The Soviet school, the drugs, the English: so death came on the routine flight

Investigations to ascertain the causes of a plane crash they are always difficult. Many factors at play, a lot of uncertainty, few tools. One of the most delicate investigations in the history of civil aviation was certainly the one to establish the dynamics of the tragedy Crossair flight 498passenger flight departing from Zurich, Switzerland, bound for Dresden, Germany, crashed two minutes after takeoff in the municipality of Niederhasli on January 10, 2000. Seven passengers and three crew members were on board the Saab 340B turboprop, all of whom died.

The drama of the Crossair 498

The misfortune of the Crossair 498 was the first in the history of the Swiss regional airline Crossair, born twenty-five years earlier and specialized in short journeys from one city to another. The one from Zurich to Dresden used to be one of the most popular flights among business travellers. The plane was a Saab 340B, a Swedish-made model, equipped with a digital autopilot, capable of piloting with great precision. An easy vehicle to maneuver and for this reason much loved by pilots.

Two Eastern European pilots in the cabin: the crew consisted of the Moldovan Commander Pavel Gruzin41, by the Slovak First Officer Rastislav Kolesár, 35, and a French flight attendant. Great experience and excellent reliability. Yet something went wrong: just two minutes after take-off and an attempted left turn, the plane quickly fell. A terrible explosion, followed by other small explosions. Rescue is useless: no survivors, a catastrophic scenario.

The investigations

Few, very few fragments of the plane that can be examined, black boxes to be traced and few witnesses. Uphill road for Swiss investigators, immediately at work to reconstruct the exact dynamics of the facts. The deep crater confirmed a fast fall, with an almost vertical inclination. Shortly before the crash, the controllers gave the go-ahead for a left turn towards East Zurich, a shortcut to shorten the journey by a few minutes. A habit, nothing strange.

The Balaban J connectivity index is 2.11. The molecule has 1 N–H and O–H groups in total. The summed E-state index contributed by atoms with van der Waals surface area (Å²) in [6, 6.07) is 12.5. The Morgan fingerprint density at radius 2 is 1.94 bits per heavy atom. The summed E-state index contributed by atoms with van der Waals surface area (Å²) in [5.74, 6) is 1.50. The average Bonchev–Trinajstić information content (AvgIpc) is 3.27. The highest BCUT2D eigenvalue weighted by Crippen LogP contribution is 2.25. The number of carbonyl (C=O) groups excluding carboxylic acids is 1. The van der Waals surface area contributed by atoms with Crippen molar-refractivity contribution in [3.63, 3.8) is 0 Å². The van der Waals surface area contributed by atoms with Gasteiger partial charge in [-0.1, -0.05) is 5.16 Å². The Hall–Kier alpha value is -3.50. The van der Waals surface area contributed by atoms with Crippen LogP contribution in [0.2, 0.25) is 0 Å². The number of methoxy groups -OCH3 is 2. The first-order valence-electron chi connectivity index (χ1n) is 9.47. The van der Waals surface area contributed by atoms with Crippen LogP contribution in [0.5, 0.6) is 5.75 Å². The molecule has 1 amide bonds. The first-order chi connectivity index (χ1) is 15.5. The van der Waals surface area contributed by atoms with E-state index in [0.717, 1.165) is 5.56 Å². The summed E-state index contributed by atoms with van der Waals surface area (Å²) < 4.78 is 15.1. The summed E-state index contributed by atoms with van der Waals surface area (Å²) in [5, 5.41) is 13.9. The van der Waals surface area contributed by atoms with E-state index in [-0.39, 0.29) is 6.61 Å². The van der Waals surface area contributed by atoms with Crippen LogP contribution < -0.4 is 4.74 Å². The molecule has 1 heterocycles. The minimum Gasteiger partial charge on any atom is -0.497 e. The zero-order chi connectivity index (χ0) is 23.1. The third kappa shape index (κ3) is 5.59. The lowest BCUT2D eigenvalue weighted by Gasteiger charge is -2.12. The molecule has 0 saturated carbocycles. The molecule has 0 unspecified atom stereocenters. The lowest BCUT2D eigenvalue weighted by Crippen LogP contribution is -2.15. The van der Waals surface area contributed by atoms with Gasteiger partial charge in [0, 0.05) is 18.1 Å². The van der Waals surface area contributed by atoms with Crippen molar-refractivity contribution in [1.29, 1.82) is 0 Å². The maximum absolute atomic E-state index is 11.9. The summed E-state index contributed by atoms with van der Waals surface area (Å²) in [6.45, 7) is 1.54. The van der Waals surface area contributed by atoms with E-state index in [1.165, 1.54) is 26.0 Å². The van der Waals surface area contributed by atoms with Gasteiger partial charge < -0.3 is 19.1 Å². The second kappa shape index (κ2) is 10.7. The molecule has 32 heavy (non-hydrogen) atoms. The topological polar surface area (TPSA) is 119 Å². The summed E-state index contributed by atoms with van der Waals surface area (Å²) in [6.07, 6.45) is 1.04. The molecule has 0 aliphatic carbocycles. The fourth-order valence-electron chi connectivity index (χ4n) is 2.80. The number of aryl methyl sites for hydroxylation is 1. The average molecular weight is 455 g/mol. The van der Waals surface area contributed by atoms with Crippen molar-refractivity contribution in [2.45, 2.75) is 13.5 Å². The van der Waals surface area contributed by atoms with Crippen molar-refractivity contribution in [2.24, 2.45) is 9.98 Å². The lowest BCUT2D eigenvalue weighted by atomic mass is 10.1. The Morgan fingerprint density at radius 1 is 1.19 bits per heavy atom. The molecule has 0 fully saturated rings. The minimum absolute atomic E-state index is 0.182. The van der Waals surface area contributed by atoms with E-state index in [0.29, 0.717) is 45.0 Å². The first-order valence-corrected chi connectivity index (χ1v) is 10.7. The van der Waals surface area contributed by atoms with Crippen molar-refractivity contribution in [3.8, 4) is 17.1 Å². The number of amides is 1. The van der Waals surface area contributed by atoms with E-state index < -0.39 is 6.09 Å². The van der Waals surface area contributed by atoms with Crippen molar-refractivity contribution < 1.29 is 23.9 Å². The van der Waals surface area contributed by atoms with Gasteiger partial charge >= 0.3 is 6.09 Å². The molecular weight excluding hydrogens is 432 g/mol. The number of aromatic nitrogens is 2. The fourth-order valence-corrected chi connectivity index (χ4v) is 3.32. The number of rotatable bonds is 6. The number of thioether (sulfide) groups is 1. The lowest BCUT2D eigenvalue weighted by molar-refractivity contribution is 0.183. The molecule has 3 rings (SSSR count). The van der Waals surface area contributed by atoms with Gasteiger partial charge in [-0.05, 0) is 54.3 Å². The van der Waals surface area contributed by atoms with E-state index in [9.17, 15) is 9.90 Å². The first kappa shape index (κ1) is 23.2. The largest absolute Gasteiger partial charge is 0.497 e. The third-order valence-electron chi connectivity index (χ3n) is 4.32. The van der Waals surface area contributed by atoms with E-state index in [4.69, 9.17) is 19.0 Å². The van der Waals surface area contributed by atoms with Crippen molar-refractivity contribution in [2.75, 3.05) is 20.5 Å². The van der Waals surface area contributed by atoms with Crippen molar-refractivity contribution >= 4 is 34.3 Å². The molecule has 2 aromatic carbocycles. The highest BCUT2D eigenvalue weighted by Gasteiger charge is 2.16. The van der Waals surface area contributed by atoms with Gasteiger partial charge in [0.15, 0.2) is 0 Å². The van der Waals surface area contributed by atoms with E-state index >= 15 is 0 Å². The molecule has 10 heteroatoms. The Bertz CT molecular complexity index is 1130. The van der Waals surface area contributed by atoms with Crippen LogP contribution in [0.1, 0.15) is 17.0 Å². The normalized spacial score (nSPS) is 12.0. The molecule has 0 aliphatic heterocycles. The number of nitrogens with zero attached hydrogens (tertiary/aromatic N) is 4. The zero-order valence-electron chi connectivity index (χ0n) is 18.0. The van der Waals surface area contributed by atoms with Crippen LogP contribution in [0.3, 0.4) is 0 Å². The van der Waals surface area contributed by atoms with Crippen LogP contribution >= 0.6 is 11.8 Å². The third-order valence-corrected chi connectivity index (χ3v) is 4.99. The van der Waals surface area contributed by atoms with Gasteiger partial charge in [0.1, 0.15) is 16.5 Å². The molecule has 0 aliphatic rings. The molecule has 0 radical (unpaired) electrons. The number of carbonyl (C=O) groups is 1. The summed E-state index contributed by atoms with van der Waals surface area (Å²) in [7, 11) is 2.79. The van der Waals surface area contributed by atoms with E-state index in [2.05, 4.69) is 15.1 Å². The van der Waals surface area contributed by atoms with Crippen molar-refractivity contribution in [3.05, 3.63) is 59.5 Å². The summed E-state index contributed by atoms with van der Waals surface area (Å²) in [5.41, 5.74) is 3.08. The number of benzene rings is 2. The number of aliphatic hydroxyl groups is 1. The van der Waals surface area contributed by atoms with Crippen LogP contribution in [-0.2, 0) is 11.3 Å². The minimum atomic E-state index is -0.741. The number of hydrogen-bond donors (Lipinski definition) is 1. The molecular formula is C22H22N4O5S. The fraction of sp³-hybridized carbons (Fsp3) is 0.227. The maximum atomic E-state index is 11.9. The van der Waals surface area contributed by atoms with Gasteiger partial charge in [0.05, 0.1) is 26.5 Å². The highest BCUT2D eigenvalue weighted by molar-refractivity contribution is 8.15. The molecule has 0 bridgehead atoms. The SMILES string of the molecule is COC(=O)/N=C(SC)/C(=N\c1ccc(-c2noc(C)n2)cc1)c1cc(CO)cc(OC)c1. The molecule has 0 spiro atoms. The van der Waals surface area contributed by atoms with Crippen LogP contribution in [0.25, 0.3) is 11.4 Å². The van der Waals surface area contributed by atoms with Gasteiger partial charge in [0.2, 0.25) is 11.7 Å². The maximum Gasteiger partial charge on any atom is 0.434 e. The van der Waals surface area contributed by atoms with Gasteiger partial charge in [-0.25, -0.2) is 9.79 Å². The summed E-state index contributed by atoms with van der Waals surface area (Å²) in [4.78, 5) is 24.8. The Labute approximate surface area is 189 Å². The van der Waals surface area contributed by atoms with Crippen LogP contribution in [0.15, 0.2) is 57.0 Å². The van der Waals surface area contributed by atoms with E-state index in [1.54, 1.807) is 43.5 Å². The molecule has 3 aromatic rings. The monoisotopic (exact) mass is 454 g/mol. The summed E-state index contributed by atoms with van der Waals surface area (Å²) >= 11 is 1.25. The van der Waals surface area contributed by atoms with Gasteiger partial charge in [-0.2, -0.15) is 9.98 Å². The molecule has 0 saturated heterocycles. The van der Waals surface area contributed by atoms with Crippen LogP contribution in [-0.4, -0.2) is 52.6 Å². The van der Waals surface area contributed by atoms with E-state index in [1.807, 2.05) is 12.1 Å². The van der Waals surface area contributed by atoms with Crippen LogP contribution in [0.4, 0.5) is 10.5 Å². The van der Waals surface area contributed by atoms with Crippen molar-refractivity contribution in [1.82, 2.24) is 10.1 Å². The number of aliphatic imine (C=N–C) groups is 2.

Instead of banking to the left, the aircraft banked to the right. Every attempt by the commander is in vain. Investigators immediately examined the tower’s communications and radar traces, an investigation which ended in nothing. The authorities therefore decided to evaluate possible mechanical failures or manufacturing defects. Immediately ruled out possible pre-crash fires, engine damage and malfunctioning flaps.

Another lead carefully evaluated by the investigators was the one linked to the possible interference of a mobile phone. To dispel any doubts, the printouts: the data showed that incoming and outgoing calls ended before takeoff. No phone calls during the two minutes in flight, another lead to discard.

The turning point

A first breakthrough in the investigation came almost by accident, thanks to the pilot’s hand luggage Pavel Gruzin. Gods were found inside drugs, specifically a powerful sedative used to treat anxiety disorders. The authorities investigated the matter and it was discovered that the man resorted to tranquilizers to manage the suffering due to the distance from his loved ones, who remained in Moldova. Was that what compromised his lucidity? No, or at least not only, according to the cabin recorder: nothing unusual, normal behaviour, calm and calm voice.

The second breakthrough came thanks to a trip by detectives in Soviet Union, training ground for the two pilots. There, in fact, the pilots learned to fly with an artificial horizon that was very different from the one used in the West. In the West the symbol in the center which represented the plane remains stationary, while the background moved. Diametrically opposite speech in the Soviet Union: a left turn on a Soviet display was very similar to a right turn on a Western display. To this must be added the possible communication problems – the two spoke very basic English, not sufficient in the phases of danger – and a computerized aircraft navigation system that is difficult to understand for the less accustomed.

Post-tragedy countermeasures

The crash of the Crossair 498 prompted the authorities to take several steps countermeasures. The company added three months of training for pilots from the former Soviet bloc, complete with an exam in English. In addition, all crews of the Swiss were forced to enter the automatic pilot immediately after take-off, which is far from customary for pilots trained in the Soviet Union, including the two who died in the tragedy almost 23 years ago.

The Soviet school, the drugs, the English: so death came on the routine flight